In reflecting back on our childhood, I recall many hilarious superstitions that were prevalent in our Italian family. There is little argument that old school Italians are superstitious folks, and I remember quite a few superstitions in our home that would validate this claim!
Now, I’m not saying that these are exclusive to Italian families, but we sure seemed to have a lock on many of them!!!
Shall we talk about a few?
How about the “old spilling the salt one?” Don’t spill salt (or olive oil) for fear of bad luck. If it happens, one must quickly toss a bit of salt over each shoulder or rub a drop of oil behind each ear.
How I remember Dad throwing salt over his shoulder every time the poor guy knocked over the salt shaker!! He did it with such conviction and “gusto”, that my brother and I were certain that if he had not, demons from hell would have swooped in on us and taken one of us captive! Geez, even if I didn’t spill any, I thought that it wouldn’t hurt to toss some over the ol’ shoulder. No wonder Mom spent so much time sweeping the floor!! In hindsight, the olive oil one was hilarious. This one dad did not perform with the same conviction he did with the salt. Quite honestly, the way he dabbed a bit on His pinky finger and gently rubbed it behind his ear, it appeared he was applying a small amount of expensive perfume. It mixed just elegantly with his Aqua Velva!
Then there was the “Don’t put a hat on the Bed rule” I’m not sure what the origin of this one was so I looked it up: it appears that, Traditionally, when the sick were on their deathbeds a priest would come to receive their final confessions. The priest would remove his hat and set it on the bed so that he could put on the vestments. Thus, a hat on the bed is associated with eternal rest. ( A thought that keeps Italians from sleeping very peacefully at all.)
I remember one Christmas Eve in particular. Relatives were coming over for our annual Christmas Eve gathering at our apartment on 12th street and my job was to, after greeting the guests with the proper hugs and kisses, put their coats on the big bed in Mom and Dads bedroom. This particular Christmas Eve, our Uncle Dick wore a hat, damn him. Well, after the greeting I took the coats and other outerwear to the Bedroom. Like a fool, I tossed his hat on the bed with his coat. The look on my Mom’s face when she noticed said; “Dear God, we are all going to die on Christmas Eve.” She practically dove on the bed to quickly and effectively remove said hat. Her reaction was so “cat-like” And quick, that no one died that Christmas Eve and I was saved from the horror of being the cause of a family members death.
It was also very critical to have a Priest come and bless a new home or apartment. I do not necessarily mean new as in newly built, but new in the sense that one was moving into a new place. ( home or apartment) I believe this practice / (superstition?) is still followed among old School Italians, especially from southern Italy.
The ritual to rid the place of any spirits that may have been left by the previous owners could harm the new occupants. A new broom is a common first gift to sweep away evil spirits. Sprinkled salt in the corners, as well as a splash of Holy Water, will purify it.
When we moved to our new apartment on west 17th street, I remember Father C from St. Bernard parish coming over to take care of this. As a kid frightened of my own shadow anyway, having a Priest come over to ensure there were no evil spirits sure went a long way toward making my nights peaceful and restful….not!! What if he missed one? Thank God I shared a room with my brother.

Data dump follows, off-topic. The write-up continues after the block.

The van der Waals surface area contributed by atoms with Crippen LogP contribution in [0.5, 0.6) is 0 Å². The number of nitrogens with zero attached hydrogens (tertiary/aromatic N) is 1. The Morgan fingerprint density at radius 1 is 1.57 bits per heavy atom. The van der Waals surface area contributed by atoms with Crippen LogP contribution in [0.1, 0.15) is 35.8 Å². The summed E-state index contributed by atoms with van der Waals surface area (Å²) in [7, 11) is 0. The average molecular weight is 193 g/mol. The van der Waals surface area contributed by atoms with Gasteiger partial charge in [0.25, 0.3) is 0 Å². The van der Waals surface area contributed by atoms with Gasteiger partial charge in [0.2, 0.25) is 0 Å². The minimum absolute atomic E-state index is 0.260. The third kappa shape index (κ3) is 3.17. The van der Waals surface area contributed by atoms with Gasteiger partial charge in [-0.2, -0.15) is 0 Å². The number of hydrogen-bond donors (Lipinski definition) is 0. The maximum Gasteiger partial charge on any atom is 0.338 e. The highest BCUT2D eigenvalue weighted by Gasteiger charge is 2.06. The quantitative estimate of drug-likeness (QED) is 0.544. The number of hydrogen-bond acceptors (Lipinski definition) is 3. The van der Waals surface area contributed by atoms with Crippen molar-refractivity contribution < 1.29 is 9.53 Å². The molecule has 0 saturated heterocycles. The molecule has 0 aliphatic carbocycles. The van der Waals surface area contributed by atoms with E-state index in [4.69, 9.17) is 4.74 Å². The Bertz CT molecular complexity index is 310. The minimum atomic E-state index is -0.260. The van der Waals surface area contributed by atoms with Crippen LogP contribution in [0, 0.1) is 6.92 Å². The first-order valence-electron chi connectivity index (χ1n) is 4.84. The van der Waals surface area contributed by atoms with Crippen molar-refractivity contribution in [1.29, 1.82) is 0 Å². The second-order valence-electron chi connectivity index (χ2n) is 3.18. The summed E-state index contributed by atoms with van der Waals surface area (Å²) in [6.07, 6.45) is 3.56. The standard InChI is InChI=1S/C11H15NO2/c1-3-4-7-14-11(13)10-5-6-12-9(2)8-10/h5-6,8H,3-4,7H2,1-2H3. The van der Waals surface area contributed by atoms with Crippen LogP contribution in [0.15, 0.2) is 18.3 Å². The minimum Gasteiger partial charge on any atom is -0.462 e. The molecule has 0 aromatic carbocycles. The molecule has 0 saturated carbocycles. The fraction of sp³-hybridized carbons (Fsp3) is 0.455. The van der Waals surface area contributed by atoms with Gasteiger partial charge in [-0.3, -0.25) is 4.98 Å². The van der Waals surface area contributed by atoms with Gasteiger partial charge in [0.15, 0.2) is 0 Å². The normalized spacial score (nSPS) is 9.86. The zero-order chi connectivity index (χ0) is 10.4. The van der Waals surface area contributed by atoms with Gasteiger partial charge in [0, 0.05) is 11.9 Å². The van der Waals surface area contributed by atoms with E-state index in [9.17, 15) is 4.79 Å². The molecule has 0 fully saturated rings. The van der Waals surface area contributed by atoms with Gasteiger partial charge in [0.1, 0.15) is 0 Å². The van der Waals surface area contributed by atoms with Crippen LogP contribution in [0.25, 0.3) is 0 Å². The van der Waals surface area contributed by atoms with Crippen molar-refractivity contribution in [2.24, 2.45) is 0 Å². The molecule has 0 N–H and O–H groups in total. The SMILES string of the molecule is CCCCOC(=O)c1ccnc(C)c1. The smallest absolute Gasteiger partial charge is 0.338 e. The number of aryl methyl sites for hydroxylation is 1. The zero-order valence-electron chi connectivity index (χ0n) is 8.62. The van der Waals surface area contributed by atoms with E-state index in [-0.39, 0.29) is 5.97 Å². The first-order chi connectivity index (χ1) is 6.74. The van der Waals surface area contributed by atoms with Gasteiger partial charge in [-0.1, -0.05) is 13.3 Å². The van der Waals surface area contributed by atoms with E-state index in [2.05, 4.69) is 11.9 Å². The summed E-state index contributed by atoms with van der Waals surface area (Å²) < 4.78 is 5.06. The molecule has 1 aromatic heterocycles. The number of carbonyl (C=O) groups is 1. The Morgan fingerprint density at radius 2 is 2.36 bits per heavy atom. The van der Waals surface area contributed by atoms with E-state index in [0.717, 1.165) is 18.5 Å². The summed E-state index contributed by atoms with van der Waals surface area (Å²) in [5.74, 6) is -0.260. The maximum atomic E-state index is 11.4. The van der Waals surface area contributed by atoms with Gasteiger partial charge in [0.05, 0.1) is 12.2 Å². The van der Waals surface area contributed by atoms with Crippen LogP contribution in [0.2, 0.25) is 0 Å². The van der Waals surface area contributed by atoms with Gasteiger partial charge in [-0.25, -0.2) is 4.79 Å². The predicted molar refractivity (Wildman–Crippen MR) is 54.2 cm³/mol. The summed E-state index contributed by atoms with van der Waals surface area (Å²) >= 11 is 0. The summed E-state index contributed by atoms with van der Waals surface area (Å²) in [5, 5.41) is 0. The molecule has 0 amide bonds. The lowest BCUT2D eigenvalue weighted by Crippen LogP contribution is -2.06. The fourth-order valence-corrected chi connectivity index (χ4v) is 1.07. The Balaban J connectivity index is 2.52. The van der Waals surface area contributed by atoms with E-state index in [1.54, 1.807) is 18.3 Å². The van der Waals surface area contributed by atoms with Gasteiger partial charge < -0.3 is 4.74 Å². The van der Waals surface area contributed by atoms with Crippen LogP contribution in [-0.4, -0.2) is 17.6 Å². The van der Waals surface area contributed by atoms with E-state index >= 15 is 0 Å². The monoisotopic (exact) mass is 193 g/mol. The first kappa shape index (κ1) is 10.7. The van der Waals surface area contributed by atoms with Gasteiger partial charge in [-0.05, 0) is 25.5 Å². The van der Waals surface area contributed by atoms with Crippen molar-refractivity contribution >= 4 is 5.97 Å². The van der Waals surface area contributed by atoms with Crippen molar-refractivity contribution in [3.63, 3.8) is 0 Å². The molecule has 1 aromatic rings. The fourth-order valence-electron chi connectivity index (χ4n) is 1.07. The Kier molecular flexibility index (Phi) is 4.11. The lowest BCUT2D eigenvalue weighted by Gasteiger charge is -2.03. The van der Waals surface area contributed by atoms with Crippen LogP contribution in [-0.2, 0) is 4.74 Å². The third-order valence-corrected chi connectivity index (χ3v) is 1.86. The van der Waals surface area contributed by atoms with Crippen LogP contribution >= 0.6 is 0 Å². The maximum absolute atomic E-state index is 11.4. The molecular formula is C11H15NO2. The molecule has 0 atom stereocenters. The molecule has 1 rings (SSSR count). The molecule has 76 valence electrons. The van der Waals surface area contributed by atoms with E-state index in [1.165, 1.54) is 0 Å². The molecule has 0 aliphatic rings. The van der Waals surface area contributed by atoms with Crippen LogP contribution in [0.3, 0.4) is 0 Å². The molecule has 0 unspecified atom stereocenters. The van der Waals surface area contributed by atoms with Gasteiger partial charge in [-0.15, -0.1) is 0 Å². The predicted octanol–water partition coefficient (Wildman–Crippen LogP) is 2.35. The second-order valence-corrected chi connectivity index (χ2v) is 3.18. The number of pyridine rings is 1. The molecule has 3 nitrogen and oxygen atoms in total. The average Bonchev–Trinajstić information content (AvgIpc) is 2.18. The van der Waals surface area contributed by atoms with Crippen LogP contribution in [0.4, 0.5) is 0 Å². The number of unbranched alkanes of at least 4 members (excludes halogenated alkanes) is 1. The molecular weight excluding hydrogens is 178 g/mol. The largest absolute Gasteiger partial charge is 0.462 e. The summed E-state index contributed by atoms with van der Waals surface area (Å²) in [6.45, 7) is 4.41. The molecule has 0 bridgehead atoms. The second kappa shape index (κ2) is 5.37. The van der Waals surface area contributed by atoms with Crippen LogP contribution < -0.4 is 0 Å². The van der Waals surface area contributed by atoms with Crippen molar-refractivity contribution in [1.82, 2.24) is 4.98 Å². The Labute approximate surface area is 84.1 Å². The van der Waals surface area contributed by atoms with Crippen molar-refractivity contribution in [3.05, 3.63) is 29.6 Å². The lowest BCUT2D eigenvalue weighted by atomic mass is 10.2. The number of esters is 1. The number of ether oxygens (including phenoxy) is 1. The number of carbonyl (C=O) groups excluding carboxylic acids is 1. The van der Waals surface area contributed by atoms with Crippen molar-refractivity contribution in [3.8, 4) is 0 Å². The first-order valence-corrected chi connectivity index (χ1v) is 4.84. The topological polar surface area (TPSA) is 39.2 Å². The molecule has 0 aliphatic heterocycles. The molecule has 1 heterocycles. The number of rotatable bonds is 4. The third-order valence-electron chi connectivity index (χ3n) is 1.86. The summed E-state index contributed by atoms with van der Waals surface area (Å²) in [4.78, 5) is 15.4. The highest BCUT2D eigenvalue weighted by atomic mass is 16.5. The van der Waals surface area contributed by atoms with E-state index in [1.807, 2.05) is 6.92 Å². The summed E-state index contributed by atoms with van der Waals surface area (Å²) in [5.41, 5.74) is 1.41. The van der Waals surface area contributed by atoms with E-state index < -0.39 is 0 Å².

Then there was the “ ol’ Itchy palm rule.” This superstition stated that if ones’ palm began to itch badly, that person was coming into money. How I recall numerous times seeing Dad vigorously scratching his palm, calling out to Mom; “ Babe!! My palm is itching!!!! Get ready!!!”
Oddly, we never came into money… go figure. ( but we sure as hell expected to!!)
There are many more, but I’ll close with one of my favorites. I say it is a favorite because Rob and I bought into this one all the way. This, my friends, was the famous “putting your shirt on inside-out or backward “ superstition.
Here is how it worked: if Dad put his shirt on backward / inside out at any time, it would mean we were due for a surprise, usually a surprise visit from a family member. Why this was a favorite for Rob and I was that we always looked forward to visits from our cousins, whether it be Cousin Chris and his family or Lorraine and Robin and their family.
We simply loved these visits, especially if they occurred during the summer at the bungalow in New Jersey. Mom bought into this one as well. I remember her clearly announcing in the morning: “well, Dad put his shirt on backwards!”
The inflection in her voice was clear to us; “get ready for a surprise!”
…. and we would. The anticipation and speculation would start immediately; “I wonder who’s’ coming???… “I wonder when they will get here??!” “What will be the surprise this time??”
We bought into this because I’ll be damned if it didn’t seem to come true most of the time. The announcement would be made about Dad putting his shirt on backward and, lo and behold, sometime later that day that beloved grey station wagon belonging to Chris’ parents would be pulling into the driveway!
I remember well Dads “I told you so” look. After all, he had put his shirt on backwards.
Of course, I do not recall, nor do I care to recall, the number of times absolutely nothing happened. I don’t remember those and I know there were many. I choose to remember the few times the “surprise happened”. It was validation to a kid…it was something to be excited about… it was magical. I don’t want to lose that.
So, fast forward many, many, many years. I am getting dressed in the morning and I put on my shirt inside-out or backwards…… for a second, a fleeting second, I find myself thinking…. “I wonder…?”